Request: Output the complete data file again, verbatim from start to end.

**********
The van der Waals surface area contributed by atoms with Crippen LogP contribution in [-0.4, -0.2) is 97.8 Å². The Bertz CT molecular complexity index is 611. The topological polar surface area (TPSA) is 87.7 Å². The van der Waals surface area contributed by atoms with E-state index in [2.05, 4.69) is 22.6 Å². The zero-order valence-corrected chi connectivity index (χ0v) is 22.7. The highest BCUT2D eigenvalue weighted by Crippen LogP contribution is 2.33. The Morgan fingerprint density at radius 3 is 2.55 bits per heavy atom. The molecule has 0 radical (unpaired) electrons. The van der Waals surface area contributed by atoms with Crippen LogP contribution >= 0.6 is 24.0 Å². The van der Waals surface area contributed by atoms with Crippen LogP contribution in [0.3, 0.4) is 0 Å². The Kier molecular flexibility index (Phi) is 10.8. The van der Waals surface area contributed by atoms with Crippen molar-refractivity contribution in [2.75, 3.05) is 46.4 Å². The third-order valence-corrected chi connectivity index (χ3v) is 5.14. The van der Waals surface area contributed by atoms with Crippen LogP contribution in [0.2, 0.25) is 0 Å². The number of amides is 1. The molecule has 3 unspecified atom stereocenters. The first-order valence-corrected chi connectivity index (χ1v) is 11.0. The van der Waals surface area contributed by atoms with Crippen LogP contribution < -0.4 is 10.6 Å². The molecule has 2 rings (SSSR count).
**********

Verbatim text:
The van der Waals surface area contributed by atoms with Crippen LogP contribution in [-0.4, -0.2) is 97.8 Å². The Bertz CT molecular complexity index is 611. The topological polar surface area (TPSA) is 87.7 Å². The van der Waals surface area contributed by atoms with E-state index in [2.05, 4.69) is 22.6 Å². The zero-order valence-corrected chi connectivity index (χ0v) is 22.7. The highest BCUT2D eigenvalue weighted by Crippen LogP contribution is 2.33. The Morgan fingerprint density at radius 3 is 2.55 bits per heavy atom. The molecule has 0 radical (unpaired) electrons. The van der Waals surface area contributed by atoms with Crippen LogP contribution >= 0.6 is 24.0 Å². The van der Waals surface area contributed by atoms with Crippen LogP contribution in [0.3, 0.4) is 0 Å². The Kier molecular flexibility index (Phi) is 10.8. The van der Waals surface area contributed by atoms with Crippen molar-refractivity contribution in [2.75, 3.05) is 46.4 Å². The third-order valence-corrected chi connectivity index (χ3v) is 5.14. The van der Waals surface area contributed by atoms with Crippen LogP contribution in [0.2, 0.25) is 0 Å². The number of amides is 1. The molecule has 3 unspecified atom stereocenters. The first-order valence-corrected chi connectivity index (χ1v) is 11.0. The van der Waals surface area contributed by atoms with Crippen LogP contribution < -0.4 is 10.6 Å². The molecule has 2 rings (SSSR count).